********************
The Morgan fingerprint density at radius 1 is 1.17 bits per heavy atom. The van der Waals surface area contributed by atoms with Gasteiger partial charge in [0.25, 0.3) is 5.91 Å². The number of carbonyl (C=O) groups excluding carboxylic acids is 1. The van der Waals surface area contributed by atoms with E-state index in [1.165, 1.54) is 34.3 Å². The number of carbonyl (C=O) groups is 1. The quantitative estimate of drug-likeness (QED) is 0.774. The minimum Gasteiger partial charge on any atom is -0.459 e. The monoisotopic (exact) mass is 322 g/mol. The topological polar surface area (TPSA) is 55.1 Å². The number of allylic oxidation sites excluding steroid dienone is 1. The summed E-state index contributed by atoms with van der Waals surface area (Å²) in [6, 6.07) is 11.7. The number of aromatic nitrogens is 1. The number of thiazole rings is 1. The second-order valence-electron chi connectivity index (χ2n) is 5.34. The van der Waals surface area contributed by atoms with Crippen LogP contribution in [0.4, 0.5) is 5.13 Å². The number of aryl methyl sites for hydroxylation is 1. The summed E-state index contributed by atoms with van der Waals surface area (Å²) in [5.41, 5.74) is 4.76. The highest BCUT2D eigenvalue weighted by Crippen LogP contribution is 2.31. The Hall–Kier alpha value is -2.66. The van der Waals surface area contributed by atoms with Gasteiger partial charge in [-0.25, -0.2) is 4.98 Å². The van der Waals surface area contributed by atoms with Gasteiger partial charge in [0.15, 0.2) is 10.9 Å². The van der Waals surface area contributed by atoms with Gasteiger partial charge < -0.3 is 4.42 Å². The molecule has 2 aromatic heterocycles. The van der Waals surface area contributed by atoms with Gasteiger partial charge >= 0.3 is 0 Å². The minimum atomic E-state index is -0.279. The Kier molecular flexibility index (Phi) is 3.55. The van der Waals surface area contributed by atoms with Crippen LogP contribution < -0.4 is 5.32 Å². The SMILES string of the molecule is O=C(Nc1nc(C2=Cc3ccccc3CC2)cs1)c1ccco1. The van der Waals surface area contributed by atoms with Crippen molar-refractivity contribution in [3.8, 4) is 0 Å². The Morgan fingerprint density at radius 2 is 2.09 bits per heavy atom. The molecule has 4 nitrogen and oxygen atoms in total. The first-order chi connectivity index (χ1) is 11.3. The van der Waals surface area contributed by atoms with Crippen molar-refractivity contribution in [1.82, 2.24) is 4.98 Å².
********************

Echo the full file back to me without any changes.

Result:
The Morgan fingerprint density at radius 1 is 1.17 bits per heavy atom. The van der Waals surface area contributed by atoms with Gasteiger partial charge in [0.25, 0.3) is 5.91 Å². The number of carbonyl (C=O) groups excluding carboxylic acids is 1. The van der Waals surface area contributed by atoms with E-state index in [1.165, 1.54) is 34.3 Å². The number of carbonyl (C=O) groups is 1. The quantitative estimate of drug-likeness (QED) is 0.774. The minimum Gasteiger partial charge on any atom is -0.459 e. The monoisotopic (exact) mass is 322 g/mol. The topological polar surface area (TPSA) is 55.1 Å². The number of allylic oxidation sites excluding steroid dienone is 1. The summed E-state index contributed by atoms with van der Waals surface area (Å²) in [6, 6.07) is 11.7. The number of aromatic nitrogens is 1. The number of thiazole rings is 1. The second-order valence-electron chi connectivity index (χ2n) is 5.34. The van der Waals surface area contributed by atoms with Crippen LogP contribution in [0.4, 0.5) is 5.13 Å². The number of aryl methyl sites for hydroxylation is 1. The summed E-state index contributed by atoms with van der Waals surface area (Å²) in [5.41, 5.74) is 4.76. The highest BCUT2D eigenvalue weighted by Crippen LogP contribution is 2.31. The Hall–Kier alpha value is -2.66. The van der Waals surface area contributed by atoms with Gasteiger partial charge in [-0.25, -0.2) is 4.98 Å². The van der Waals surface area contributed by atoms with Gasteiger partial charge in [0.15, 0.2) is 10.9 Å². The van der Waals surface area contributed by atoms with Gasteiger partial charge < -0.3 is 4.42 Å². The molecule has 2 aromatic heterocycles. The van der Waals surface area contributed by atoms with Gasteiger partial charge >= 0.3 is 0 Å². The minimum atomic E-state index is -0.279. The Kier molecular flexibility index (Phi) is 3.55. The van der Waals surface area contributed by atoms with Crippen LogP contribution < -0.4 is 5.32 Å². The SMILES string of the molecule is O=C(Nc1nc(C2=Cc3ccccc3CC2)cs1)c1ccco1. The van der Waals surface area contributed by atoms with Crippen molar-refractivity contribution in [3.8, 4) is 0 Å². The Morgan fingerprint density at radius 2 is 2.09 bits per heavy atom. The molecule has 4 nitrogen and oxygen atoms in total. The first-order chi connectivity index (χ1) is 11.3. The van der Waals surface area contributed by atoms with Crippen molar-refractivity contribution in [1.82, 2.24) is 4.98 Å².